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Students build self-sufficient, energy-efficient, solar powered house
Virginia Tech students are currently building a house of the future -- a completely self-sufficient, energy-efficient, solar powered house, that will generate enough energy to power all the needs of the house, run a small home-based business, and power a solar car. Addressing the need for alternative, sustainable energy, the Virginia Tech solar house uses renewable materials, innovative technologies, and construction methods that have the goal of ultimately achieving cost-effectiveness.
The Virginia Tech solar house will compete in the 2005 Solar Decathlon, an international, intercollegiate competition sponsored primarily by the U.S. Department of Energys Office of Energy Efficiency and Renewable Energy. It is designed to educate students about the ways renewable energy conserves the environment, to move the general public to think about ways they can use modern technology to conserve energy and make responsible choices about their energy use, and to speed up the development and marketing of new technology.
Students began planning, designing, and building their homes about two years before the actual competition at the Solar Village on the National Mall in Washington, D.C., Oct. 7 through Oct. 16, 2005. Virginia Tech students raised the level of its participation by having an in-house competition to determine the design of the house that would represent the university at the competition.
A crucial design criteria that the Virginia Tech team must address is transportation of the house to Washington, D.C. for exhibition and final competition. In the 2002 competition, Virginia Tech students had to construct, then dismantle, the house, take it to the Mall by truck, and reconstruct it for the contest. This year, however, the house will be transported intact to the mall, due to a uniquely designed trailer that allows the house to fit under interstate overpasses.
The Virginia Tech team is a collaborative of students and faculty from the College of Architecture and Urban Studies (the programs of Architecture, Industrial Design, and Interior Design, in the School of Architecture + Design, the Department of Building Construction and the Department of Landscape Architecture) and the College of Engineering (the departments of Civil and Environmental, Electrical and Computer, and Mechanical Engineering). Project participants will experience teamwork, collaboration, and compromise important skills for future builders and leaders.
The Solar Decathlon project illustrates the benefits of having students and faculty work outside their own disciplines and alongside those from other fields. The range of experience it provides the students enables them to develop such things as movable walls and heated floors, a double-drop low-bay mover that may prove beneficial for moving prefabricated homes and, of course, small, energy-efficient homes that could be useful in high-population-density areas while saving the Earth's resources. The Solar Decathlon not only gives students an intensive, hands-on course in solar housing, but also the opportunity to solve some of the problems of the world.
The Solar Decathlon project is an invaluable educational experience and it demonstrates many principles emphasized throughout the college, including inter-disciplinary collaboration, research, sustainability and even livability, said Paul Knox, University Distinguished Professor and Dean of the College of Architecture and Urban Studies. We are extremely excited by the accomplishments of our students and faculty to date and we are pleased to once again be involved in the project.s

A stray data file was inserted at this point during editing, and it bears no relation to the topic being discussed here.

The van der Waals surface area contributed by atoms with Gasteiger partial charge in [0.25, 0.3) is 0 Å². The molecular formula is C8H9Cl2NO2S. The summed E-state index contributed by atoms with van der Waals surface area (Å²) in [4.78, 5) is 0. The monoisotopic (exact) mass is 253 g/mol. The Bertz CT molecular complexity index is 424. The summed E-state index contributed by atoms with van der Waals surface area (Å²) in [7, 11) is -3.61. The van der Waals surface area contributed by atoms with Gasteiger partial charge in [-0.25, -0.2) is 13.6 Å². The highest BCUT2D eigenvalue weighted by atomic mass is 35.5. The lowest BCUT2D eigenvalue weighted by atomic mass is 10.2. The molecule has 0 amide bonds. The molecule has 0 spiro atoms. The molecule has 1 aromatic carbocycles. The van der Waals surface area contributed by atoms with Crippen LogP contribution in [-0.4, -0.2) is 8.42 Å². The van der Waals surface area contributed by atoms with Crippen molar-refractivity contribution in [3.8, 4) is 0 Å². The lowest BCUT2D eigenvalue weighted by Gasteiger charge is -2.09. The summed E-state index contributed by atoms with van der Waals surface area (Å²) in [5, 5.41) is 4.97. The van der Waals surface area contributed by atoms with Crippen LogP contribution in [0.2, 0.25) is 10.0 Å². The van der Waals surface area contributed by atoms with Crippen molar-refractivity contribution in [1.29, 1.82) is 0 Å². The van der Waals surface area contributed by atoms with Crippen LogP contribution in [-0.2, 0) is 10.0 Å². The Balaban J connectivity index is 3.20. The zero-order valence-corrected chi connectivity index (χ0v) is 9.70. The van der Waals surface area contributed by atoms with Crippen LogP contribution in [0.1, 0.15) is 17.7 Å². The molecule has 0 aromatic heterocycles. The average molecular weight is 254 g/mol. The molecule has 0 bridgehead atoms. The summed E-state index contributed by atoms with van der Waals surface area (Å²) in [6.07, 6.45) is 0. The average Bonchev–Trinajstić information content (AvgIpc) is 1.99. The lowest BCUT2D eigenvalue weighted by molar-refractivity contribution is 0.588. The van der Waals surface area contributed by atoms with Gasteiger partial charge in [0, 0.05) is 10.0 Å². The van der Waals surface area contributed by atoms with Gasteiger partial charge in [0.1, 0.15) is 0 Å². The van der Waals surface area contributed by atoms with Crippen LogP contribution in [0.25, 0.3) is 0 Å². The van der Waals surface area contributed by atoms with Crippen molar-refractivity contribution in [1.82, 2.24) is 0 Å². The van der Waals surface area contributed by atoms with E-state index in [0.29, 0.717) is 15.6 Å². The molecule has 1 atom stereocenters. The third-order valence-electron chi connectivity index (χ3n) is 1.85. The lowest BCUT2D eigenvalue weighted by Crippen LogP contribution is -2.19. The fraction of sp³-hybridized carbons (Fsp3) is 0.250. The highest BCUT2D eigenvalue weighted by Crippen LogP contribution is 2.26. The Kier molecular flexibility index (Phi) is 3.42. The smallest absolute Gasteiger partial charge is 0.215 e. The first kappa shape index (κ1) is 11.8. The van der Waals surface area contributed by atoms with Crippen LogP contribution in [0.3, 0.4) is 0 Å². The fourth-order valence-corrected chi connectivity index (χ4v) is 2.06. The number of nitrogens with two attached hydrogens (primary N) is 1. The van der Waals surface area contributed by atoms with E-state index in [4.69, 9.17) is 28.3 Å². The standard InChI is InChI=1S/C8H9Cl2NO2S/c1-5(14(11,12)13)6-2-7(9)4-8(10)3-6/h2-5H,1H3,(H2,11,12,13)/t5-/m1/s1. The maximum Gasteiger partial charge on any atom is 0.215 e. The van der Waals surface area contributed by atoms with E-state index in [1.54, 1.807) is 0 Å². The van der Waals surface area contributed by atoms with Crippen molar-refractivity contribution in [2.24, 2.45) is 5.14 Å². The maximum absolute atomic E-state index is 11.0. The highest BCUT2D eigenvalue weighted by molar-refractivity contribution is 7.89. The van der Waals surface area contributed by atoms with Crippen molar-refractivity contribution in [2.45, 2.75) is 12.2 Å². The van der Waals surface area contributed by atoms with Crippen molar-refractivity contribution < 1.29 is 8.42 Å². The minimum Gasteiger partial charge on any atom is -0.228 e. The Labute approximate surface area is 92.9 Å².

The Virginia Tech solar team's approach looks beyond the programmatic requirements of the competition to yield a solution that can be produced with manufactured housing techniques, that uses a high degree of recycled content in the production of the materials, and that has an overall low environmental impact. Their approach in this second Solar Decathlon will include research and innovative techniques that extend, improve upon, or replace techniques used in the 2002 Solar Decathlon competition.
The Virginia Tech team has created such innovations as the boomerang-shaped roof, with photovoltaic panels, that gestures toward the sun and hovers above the house. They designed a new type of wrap-around, translucent exterior wall, made up of a transparent membrane filled with a highly insulative aerogel, that achieves a high insulation value, while allowing abundant light to filter into the house. The integrated heat pump system and the building control system are both truly inventive. Students have combined imagination with knowledge and skill to produce new ways of living.
The Virginia Tech solar house is designed to adapt to different types of climates, to have long-term value, and to balance structural integrity, function and comfort with visual appeal.
A project that challenges the mind, stimulates the spirit, and delights the senses, the Virginia Tech Solar Decathlon has a primary mission of educating the public, while enhancing the students' educational experience. For further information, visit The Virginia Tech Solar Decathlon Web site http://vtsolar.arch.vt.edu, and the DOE site is found at http://www.eere.energy.gov/solar_decathlon.
The College of Architecture and Urban Studies is one of the largest of its type in the nation. CAUS is composed of two schools and the departments of landscape architecture, building construction, and art and art history. The School of Architecture + Design includes programs in architecture, industrial design and interior design. The School of Public and International Affairs includes programs in urban affairs and planning, public administration and policy, and government and international affairs. Visit www.caus.vt.edu.
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